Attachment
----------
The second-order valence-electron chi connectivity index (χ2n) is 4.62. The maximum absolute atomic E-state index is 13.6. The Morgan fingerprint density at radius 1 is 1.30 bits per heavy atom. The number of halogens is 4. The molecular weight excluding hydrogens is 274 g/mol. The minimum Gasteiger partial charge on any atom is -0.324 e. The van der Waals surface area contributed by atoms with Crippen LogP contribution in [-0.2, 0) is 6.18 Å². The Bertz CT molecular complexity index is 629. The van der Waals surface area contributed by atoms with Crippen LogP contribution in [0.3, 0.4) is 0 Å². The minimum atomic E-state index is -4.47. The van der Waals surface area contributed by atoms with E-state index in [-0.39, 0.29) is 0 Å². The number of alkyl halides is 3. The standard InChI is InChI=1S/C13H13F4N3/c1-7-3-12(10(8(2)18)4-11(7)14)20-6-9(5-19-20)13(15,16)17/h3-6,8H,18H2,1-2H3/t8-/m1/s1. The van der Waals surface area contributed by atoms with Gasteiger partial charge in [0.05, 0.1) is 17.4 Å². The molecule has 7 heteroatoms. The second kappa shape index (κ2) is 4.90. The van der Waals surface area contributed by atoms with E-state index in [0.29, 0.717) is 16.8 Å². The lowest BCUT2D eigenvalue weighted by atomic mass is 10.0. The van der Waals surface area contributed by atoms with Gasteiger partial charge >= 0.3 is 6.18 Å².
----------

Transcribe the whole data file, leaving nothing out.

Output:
The second-order valence-electron chi connectivity index (χ2n) is 4.62. The maximum absolute atomic E-state index is 13.6. The Morgan fingerprint density at radius 1 is 1.30 bits per heavy atom. The number of halogens is 4. The molecular weight excluding hydrogens is 274 g/mol. The minimum Gasteiger partial charge on any atom is -0.324 e. The van der Waals surface area contributed by atoms with Crippen LogP contribution in [-0.2, 0) is 6.18 Å². The Bertz CT molecular complexity index is 629. The van der Waals surface area contributed by atoms with Crippen LogP contribution in [0.3, 0.4) is 0 Å². The minimum atomic E-state index is -4.47. The van der Waals surface area contributed by atoms with E-state index in [-0.39, 0.29) is 0 Å². The number of alkyl halides is 3. The standard InChI is InChI=1S/C13H13F4N3/c1-7-3-12(10(8(2)18)4-11(7)14)20-6-9(5-19-20)13(15,16)17/h3-6,8H,18H2,1-2H3/t8-/m1/s1. The van der Waals surface area contributed by atoms with Gasteiger partial charge in [0.05, 0.1) is 17.4 Å². The molecule has 7 heteroatoms. The second kappa shape index (κ2) is 4.90. The van der Waals surface area contributed by atoms with E-state index in [0.29, 0.717) is 16.8 Å². The lowest BCUT2D eigenvalue weighted by atomic mass is 10.0. The van der Waals surface area contributed by atoms with Gasteiger partial charge >= 0.3 is 6.18 Å².